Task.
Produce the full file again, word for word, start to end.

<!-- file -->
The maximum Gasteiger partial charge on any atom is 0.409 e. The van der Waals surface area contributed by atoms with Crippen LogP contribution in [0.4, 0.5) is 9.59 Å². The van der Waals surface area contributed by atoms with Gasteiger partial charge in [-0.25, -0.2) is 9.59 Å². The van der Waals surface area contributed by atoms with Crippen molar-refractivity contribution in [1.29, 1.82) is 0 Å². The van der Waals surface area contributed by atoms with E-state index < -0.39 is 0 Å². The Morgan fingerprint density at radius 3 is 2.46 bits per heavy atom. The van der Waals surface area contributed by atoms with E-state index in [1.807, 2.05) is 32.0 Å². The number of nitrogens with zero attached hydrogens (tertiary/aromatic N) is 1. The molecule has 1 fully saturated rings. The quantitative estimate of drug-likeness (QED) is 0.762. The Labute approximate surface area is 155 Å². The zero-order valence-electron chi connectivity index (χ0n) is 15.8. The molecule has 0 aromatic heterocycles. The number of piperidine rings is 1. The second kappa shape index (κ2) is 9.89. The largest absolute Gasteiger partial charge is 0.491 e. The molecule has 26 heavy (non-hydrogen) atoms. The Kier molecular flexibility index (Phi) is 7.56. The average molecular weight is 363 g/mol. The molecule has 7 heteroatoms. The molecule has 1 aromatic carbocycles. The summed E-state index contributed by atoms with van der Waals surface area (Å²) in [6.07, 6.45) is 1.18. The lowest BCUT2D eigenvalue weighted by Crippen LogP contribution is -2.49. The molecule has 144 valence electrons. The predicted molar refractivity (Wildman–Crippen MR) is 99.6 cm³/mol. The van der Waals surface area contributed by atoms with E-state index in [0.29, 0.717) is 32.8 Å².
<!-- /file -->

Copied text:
The maximum Gasteiger partial charge on any atom is 0.409 e. The van der Waals surface area contributed by atoms with Crippen LogP contribution in [0.4, 0.5) is 9.59 Å². The van der Waals surface area contributed by atoms with Gasteiger partial charge in [-0.25, -0.2) is 9.59 Å². The van der Waals surface area contributed by atoms with Crippen molar-refractivity contribution in [1.29, 1.82) is 0 Å². The van der Waals surface area contributed by atoms with E-state index < -0.39 is 0 Å². The Morgan fingerprint density at radius 3 is 2.46 bits per heavy atom. The van der Waals surface area contributed by atoms with E-state index in [1.807, 2.05) is 32.0 Å². The number of nitrogens with zero attached hydrogens (tertiary/aromatic N) is 1. The molecule has 1 fully saturated rings. The quantitative estimate of drug-likeness (QED) is 0.762. The Labute approximate surface area is 155 Å². The zero-order valence-electron chi connectivity index (χ0n) is 15.8. The molecule has 0 aromatic heterocycles. The number of piperidine rings is 1. The second kappa shape index (κ2) is 9.89. The largest absolute Gasteiger partial charge is 0.491 e. The molecule has 26 heavy (non-hydrogen) atoms. The Kier molecular flexibility index (Phi) is 7.56. The average molecular weight is 363 g/mol. The molecule has 7 heteroatoms. The molecule has 1 aromatic carbocycles. The summed E-state index contributed by atoms with van der Waals surface area (Å²) in [6.07, 6.45) is 1.18. The lowest BCUT2D eigenvalue weighted by Crippen LogP contribution is -2.49. The molecule has 144 valence electrons. The predicted molar refractivity (Wildman–Crippen MR) is 99.6 cm³/mol. The van der Waals surface area contributed by atoms with E-state index in [0.29, 0.717) is 32.8 Å².